First, a Cowboy Rib Eye toppeed with a Truffle Butter cooked medium so everyone could have a piece of it, although I would strongly recommend ordering it medium rare to better enjoy of the product. The scent combination of butter and the smoothness of the steak are the exact way to taste this dish, but be careful not to overpower your meat with the butter, as you might lose some of the steak in the intensity of the truffle. Then, a Cowgirl Ribeye with a Cabernet and Goat Cheese Butter on top that surprises our palate with the totally different flavor experience of this combination. This two options, we enjoyed siding them with Smashed Potatoes with Jalapeño and a totally classic siding when we talk about steaks: Macaroni and Cheese. However, it wouldn’t be a experience if not for the twist given by chef Eumir Pérez Enriquez, who is in charge of the kitchen in Mexico City’s venue, to this classic, preparing it with a Six Cheese Mixture and Truffle Oil. Just to be clear, I would happily chose this as my siding for every meal for the rest of my life.
As you can imagine, at this point our body was actually complaining from the cinism behind this tasting. And it was justified, given that, besides the extraordinary qualty in every dish, the service of our watier can only be described as a true example of what service is supposed to be. Without beinf invasive -a constant problem in many restaurants- he was at all time ready to resolve any wish or need of everyone at the table and, if this wasn’t enough, he even did everything with a smile and funny attitude, folcloric and honest, making us feel not only as diners well serviced, but as friends coming back to a place already waiting for us. This is, maybe, one of the main points at Harry’s as, as we already told you, the place was totally packed with people and everyone, not only the waiters asigned to our table, was receiving a truly personalized service to fulfill every guest’s need.
Relocated in the terrace for coffee and a well deserved digestive, chef Eduardo Ruiz sent us the final surprise that was filled with caloric guilt but, at the moment, made us to pull a miracle to find space in our bodies pretty sure about the delightful closure we were about to dive our spoons on: The Banana Box, a creation with Vanilla Ice Cream, Flambeè Bananans with Myers Rum served inside a box of caramel 10 inchs tall. Yes, you might think it may pall our palate but, amazingly it doesn’t.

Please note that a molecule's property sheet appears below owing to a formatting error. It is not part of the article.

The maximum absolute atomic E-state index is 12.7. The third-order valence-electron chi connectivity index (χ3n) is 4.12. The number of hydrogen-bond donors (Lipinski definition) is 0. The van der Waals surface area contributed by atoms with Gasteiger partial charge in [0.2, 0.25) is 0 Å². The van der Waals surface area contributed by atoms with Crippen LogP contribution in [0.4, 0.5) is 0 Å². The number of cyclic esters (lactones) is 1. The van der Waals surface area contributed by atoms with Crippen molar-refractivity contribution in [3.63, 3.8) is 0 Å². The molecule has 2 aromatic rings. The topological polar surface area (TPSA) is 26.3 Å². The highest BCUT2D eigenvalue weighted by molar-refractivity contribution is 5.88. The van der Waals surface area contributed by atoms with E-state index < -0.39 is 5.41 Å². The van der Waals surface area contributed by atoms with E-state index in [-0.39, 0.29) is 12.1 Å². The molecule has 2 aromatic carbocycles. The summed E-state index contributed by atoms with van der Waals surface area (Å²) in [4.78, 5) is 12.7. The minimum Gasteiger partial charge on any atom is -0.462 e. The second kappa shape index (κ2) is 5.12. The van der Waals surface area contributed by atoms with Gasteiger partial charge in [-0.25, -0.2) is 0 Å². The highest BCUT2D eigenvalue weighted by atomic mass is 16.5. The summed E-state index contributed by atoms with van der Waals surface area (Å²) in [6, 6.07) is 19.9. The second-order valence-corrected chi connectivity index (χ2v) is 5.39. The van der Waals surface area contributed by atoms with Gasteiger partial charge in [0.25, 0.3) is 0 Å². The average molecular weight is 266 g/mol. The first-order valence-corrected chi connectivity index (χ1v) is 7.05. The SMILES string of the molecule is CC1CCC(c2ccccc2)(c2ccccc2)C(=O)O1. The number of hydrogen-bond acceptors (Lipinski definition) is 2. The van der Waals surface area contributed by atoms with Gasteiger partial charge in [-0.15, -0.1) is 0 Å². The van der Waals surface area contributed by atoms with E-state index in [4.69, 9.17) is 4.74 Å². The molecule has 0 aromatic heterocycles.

After that night, we have returned to Harry’s on several occasions and, even with the amazing dishes we already knew and some others we discovered along the way such as the Kobe Burguer -which I should tell you is portioned greatly enough to be a main and only dish for one person-, we cannot end this review with something worth mentioning. Harry’s has two major problems. First, the space in the terrace is so saturated with tables in an effort to offer more diners the option of being sitted at the smoking table that, within minutes, it got really annoying when the 6th waiter in less than 15 minutes had to push our chairs just to walk between the tables. The second problem is that the staff in charge of the wines is not well trained in terms of temperature control because the main room, where the wines are located, is totally packed with costumers which obviously affects room temperature. This is a total disrespect to the winers because, no matter how great are the wines served at Harry’s, they go wrong if certain rules of keep are not followed. We expect that, after we talked with the manager, these problems get fixed soon. In term of costs, even when the menu looks high priced, the cost-benefit relation is completely fair.
We leave late night and the streets of Polanco were as dinamic as ever. We were sure it would be complicated due to the amount of food we ate but it was surprising to find out that we weren’t feeling that full but really satisfied with the experience that even the night wind was making us walk lighter. Chef Eduardo Ruiz has landed on Mexico City after positioned his resturant in Cancun and Acapulco as references of fine dining. Only time can say if this city gives such a welcome to a menu as cosmopolitan as the city itself.